At 3-month follow-up, a computerized intervention designed to promote CHD prevention medication use and adherence increased self-reported adherence by 25 percentage points and reduced 10-year predicted global CHD risk by 1.1 percentage points, with a larger effect seen in a pre-specified high risk sub-group. The effect on predicted CHD risk was mediated, in part, by intent to reduce CHD risk and by self-reported adherence.
These findings are similar to those reported in previous studies of more resource-intensive interventions for CHD prevention. For instance, multiple systematic reviews have shown 10-25 absolute percentage point increases in adherence, with the largest effects in studies using multiple telephone or in-person counseling sessions . Furthermore, a recent systematic evidence review found that global risk information, in repeated doses or with repeated counseling, reduced predicted CHD risk by 0.2 to 2 absolute percentage points . What is noteworthy about this study is that it achieved its effects using a computerized decision aid and automated message library to perform the functions of education and counseling.
Also noteworthy about this study are the reported effects of the intervention on aspirin adherence. Given the risk based recommendations for aspirin therapy  and individuals' desire for inexpensive, familiar, trusted interventions , it is not surprising that the intervention had its greatest effect on initiation of and adherence to aspirin.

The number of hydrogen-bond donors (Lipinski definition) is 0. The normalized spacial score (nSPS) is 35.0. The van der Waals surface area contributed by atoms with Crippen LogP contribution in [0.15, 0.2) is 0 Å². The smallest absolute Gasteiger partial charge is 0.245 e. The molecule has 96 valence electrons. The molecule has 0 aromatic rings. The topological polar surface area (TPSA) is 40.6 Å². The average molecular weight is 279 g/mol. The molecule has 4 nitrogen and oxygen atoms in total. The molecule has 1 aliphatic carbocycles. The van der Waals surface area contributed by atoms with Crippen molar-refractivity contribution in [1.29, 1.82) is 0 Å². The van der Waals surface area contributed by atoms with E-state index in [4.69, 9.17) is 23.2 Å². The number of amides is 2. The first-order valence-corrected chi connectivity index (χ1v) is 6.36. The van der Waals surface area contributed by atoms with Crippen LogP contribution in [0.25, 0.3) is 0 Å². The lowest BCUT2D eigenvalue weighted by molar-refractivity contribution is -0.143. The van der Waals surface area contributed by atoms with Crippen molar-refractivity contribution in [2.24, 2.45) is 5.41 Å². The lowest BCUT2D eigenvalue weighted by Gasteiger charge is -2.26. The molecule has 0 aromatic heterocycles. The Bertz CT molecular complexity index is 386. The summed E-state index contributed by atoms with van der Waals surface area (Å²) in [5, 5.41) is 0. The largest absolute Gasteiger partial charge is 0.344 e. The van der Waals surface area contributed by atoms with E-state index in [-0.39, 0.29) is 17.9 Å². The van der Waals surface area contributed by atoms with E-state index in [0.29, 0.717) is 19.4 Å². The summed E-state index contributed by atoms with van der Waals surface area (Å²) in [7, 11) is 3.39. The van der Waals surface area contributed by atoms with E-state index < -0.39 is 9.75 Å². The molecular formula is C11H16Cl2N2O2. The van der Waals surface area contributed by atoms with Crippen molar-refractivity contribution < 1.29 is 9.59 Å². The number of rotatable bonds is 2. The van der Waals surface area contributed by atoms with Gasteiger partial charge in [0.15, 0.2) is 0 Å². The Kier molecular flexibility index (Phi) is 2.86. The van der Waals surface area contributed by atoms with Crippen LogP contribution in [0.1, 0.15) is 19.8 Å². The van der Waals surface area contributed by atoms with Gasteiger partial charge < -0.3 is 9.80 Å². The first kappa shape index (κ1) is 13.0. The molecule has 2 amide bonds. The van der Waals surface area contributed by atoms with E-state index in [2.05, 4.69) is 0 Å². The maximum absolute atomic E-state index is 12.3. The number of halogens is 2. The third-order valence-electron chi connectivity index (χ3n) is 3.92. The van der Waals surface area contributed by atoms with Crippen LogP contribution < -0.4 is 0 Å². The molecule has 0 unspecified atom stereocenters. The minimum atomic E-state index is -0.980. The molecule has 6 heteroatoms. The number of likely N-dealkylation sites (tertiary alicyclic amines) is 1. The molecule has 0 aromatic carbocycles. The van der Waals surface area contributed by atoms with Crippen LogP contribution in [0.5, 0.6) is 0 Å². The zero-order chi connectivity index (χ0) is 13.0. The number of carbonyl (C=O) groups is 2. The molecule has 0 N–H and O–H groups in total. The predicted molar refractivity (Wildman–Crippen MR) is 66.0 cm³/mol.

What is somewhat surprising about this study is the apparent lack of effect of our intervention on cholesterol-lowering medication adherence. Not only are cholesterol guidelines risk-based, but a recent systematic review  found consistent reductions in total and LDL cholesterol in patients who received predicted CHD risk information and counseling. We suspect the lack of effect of the intervention on cholesterol is due in large part to the small number of participants (n = 20) choosing, initiating and adhering to cholesterol therapy, which limits the ability to detect any effect.
To better understand the effects of our intervention, investigators performed mediation analyses. These analyses suggest that both intent to reduce CHD risk and self-reported adherence to medications partially mediate reductions in 10-year predicted CHD risk. The proportional effects, however, are small (~20%), raising questions about other potential mediators such as diet and physical activity.
Interpretation of these findings should proceed with acknowledgement of the following limitations. First, this was a relatively small study not designed to look at subgroup effects. Subgroup analyses are small and underpowered, and should be used only for hypothesis generation. Second, physicians saw patients in both the intervention and control groups, which may have resulted in contamination between study groups. This may have reduced the effects of our intervention. Third, the effect of the intervention was diluted by the presence of participants (10%) who had no options for CHD risk reduction. Fourth, investigators measured adherence primarily by self-report (although with correlation with biomarkers). Based on studies comparing objective and subjective measures of adherence , it is likely we slightly overestimated adherence. Fifth, although randomization is expected to result in equally distributed characteristics between the intervention and control groups, the difference in education between groups raises questions about unmeasured confounders. Sixth, the study team conducted this study in one academic medicine clinic, and results might not generalize to other clinics, physicians, or patient populations. Finally, this was a short-term study with only 3 months of follow-up; longer follow-up likely would affect results.